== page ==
A locust fighting force assembled by countries in East Africa to combat an invasion of the crop-devouring pest is at risk of seeing its activities grind to a halt as funding to sustain its operations dries up, FAO warned. Without additional financing for fuel, airtime, and pilot hours, the 28 anti-locust aircraft which are now patrolling the skies to spot and spray locust swarms could cease operations in March. FAO informed humanitarian partners that some $38.8 million are still needed to help East Africa and Yemen get through the last mile of their desert locust marathon.
UNAIDS reports on the challenges faced by sex workers in Bangladesh and Myanmar as a result of the COVID-19 closure of brothels. Street-based sex work increases the risk of violence, condom-less sex and no pay or low pay. Sex workers are also experiencing increasing vulnerability to gender-based violence. Without a source of income, conflicts about finances arise resulting in abuse at the hands of spouses, partners and brothel owners. Other challenges include homelessness, stigma and discrimination from other forms of employment and restricted health services and screenings.
The United Nations came into being in 1945, following the devastation of the Second World War, with one central mission: the maintenance of international peace and security. The UN does this by working to prevent conflict; helping parties in conflict make peace; peacekeeping; and creating the conditions to allow peace to hold and flourish. These activities often overlap and should reinforce one another, to be effective. The UN Security Council has the primary responsibility for international peace and security. The General Assembly and the Secretary-General play major, important, and complementary roles, along with other UN offices and bodies.
Protect Human Rights
The term “human rights” was mentioned seven times in the UN's founding Charter, making the promotion and protection of human rights a key purpose and guiding principle of the Organization. In 1948, the Universal Declaration of Human Rights brought human rights into the realm of international law. Since then, the Organization has diligently protected human rights through legal instruments and on-the-ground activities.
Deliver Humanitarian Aid
One of the purposes of the United Nations, as stated in its Charter, is "to achieve international co-operation in solving international problems of an economic, social, cultural, or humanitarian character." The UN first did this in the aftermath of the Second World War on the devastated continent of Europe, which it helped to rebuild. The Organization is now relied upon by the international community to coordinate humanitarian relief operations due to natural and man-made disasters in areas beyond the relief capacity of national authorities alone.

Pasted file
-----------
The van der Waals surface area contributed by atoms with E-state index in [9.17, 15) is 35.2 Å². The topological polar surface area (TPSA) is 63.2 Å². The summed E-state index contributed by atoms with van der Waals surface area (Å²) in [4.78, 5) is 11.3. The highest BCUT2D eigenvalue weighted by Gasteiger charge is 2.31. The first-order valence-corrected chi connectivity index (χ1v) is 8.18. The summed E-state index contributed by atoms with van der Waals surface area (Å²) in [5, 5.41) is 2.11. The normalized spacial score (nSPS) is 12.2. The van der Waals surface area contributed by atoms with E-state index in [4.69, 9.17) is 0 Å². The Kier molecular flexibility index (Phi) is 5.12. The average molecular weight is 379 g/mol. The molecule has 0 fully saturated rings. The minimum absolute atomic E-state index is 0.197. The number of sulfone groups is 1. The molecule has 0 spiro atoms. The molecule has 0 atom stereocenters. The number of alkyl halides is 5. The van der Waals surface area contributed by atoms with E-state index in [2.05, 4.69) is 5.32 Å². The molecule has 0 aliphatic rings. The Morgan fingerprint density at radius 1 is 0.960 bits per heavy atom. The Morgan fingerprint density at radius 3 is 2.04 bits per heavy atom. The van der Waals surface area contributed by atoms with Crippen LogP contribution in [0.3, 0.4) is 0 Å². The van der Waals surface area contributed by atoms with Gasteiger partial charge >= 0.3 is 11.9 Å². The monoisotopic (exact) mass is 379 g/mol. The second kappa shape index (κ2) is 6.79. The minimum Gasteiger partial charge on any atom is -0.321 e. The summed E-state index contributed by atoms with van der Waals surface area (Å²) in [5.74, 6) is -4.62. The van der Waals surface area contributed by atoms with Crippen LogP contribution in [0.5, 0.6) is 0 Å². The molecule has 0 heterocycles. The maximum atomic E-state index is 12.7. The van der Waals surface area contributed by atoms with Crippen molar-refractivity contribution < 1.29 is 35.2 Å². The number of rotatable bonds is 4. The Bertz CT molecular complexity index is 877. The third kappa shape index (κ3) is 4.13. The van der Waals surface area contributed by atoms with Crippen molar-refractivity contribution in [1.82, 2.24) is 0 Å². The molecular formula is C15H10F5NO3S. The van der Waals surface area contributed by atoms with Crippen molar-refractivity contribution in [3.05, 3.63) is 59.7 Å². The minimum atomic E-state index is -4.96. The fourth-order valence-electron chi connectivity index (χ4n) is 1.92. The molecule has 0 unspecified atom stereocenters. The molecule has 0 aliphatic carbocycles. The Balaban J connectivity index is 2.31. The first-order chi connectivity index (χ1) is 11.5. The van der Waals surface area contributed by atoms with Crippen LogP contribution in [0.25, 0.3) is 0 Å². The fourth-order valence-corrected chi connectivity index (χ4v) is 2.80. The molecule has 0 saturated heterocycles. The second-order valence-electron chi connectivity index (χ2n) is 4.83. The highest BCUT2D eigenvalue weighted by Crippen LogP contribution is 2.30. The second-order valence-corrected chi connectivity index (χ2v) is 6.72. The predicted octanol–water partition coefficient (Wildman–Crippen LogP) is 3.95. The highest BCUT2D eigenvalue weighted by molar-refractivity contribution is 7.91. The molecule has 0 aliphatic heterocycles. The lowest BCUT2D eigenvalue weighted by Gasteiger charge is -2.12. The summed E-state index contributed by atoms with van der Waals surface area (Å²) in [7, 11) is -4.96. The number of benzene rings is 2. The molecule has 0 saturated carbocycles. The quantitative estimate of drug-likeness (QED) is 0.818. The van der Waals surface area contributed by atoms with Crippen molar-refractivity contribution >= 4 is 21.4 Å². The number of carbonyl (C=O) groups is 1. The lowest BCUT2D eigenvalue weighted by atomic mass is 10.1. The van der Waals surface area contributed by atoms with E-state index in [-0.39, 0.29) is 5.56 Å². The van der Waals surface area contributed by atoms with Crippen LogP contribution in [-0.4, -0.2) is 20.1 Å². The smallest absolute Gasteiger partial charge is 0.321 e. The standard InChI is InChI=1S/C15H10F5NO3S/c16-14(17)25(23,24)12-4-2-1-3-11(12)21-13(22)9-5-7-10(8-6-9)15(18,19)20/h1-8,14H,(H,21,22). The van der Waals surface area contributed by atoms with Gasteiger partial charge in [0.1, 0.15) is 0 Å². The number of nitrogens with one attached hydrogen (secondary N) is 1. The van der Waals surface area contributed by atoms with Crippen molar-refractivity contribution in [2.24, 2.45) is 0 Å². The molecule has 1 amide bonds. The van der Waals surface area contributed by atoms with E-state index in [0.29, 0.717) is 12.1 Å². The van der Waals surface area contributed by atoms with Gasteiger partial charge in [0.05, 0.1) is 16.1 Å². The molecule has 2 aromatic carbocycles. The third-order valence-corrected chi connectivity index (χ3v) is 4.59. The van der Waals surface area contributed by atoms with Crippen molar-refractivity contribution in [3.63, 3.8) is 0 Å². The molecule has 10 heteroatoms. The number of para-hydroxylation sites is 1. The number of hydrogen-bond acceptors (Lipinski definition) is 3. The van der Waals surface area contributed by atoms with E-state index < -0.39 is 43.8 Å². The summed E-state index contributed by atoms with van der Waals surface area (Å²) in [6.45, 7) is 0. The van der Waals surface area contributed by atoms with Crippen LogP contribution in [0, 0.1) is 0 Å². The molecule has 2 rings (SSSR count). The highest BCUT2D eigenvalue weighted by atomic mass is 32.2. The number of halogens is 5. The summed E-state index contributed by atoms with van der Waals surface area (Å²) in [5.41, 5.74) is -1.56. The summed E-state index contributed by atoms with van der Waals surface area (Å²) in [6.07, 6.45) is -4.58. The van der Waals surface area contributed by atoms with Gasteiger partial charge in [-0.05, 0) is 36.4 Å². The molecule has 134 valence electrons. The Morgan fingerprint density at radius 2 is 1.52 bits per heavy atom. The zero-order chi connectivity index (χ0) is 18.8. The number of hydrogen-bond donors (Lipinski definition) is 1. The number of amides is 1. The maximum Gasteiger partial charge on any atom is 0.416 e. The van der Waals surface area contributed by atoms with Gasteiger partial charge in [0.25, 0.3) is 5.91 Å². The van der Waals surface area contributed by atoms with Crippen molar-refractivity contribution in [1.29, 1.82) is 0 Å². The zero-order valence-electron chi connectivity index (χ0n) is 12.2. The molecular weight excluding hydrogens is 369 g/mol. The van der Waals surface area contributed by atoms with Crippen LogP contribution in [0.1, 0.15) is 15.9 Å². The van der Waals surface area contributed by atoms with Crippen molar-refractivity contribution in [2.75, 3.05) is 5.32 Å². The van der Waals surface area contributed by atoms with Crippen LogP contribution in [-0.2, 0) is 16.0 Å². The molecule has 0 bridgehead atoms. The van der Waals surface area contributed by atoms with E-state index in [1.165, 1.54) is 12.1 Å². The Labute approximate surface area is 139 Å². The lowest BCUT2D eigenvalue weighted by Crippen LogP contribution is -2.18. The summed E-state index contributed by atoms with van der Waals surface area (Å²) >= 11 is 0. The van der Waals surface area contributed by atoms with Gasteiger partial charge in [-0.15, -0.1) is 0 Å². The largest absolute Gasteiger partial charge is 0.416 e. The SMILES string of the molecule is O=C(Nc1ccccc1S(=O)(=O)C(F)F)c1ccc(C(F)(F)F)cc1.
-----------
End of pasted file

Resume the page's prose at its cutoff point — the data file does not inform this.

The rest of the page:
Promote Sustainable Development
From the start in 1945, one of the main priorities of the United Nations was to “achieve international co-operation in solving international problems of an economic, social, cultural, or humanitarian character and in promoting and encouraging respect for human rights and for fundamental freedoms for all without distinction as to race, sex, language, or religion.” Improving people’s well-being continues to be one of the main focuses of the UN. The global understanding of development has changed over the years, and countries now have agreed that sustainable development offers the best path forward for improving the lives of people everywhere.
Uphold International Law
The UN Charter, in its Preamble, set an objective: "to establish conditions under which justice and respect for the obligations arising from treaties and other sources of international law can be maintained." Ever since, the development of, and respect for international law has been a key part of the work of the Organization. This work is carried out in many ways - by courts, tribunals, multilateral treaties - and by the Security Council, which can approve peacekeeping missions, impose sanctions, or authorize the use of force when there is a threat to international peace and security, if it deems this necessary. These powers are given to it by the UN Charter, which is considered an international treaty. As such, it is an instrument of international law, and UN Member States are bound by it. The UN Charter codifies the major principles of international relations, from sovereign equality of States to the prohibition of the use of force in international relations.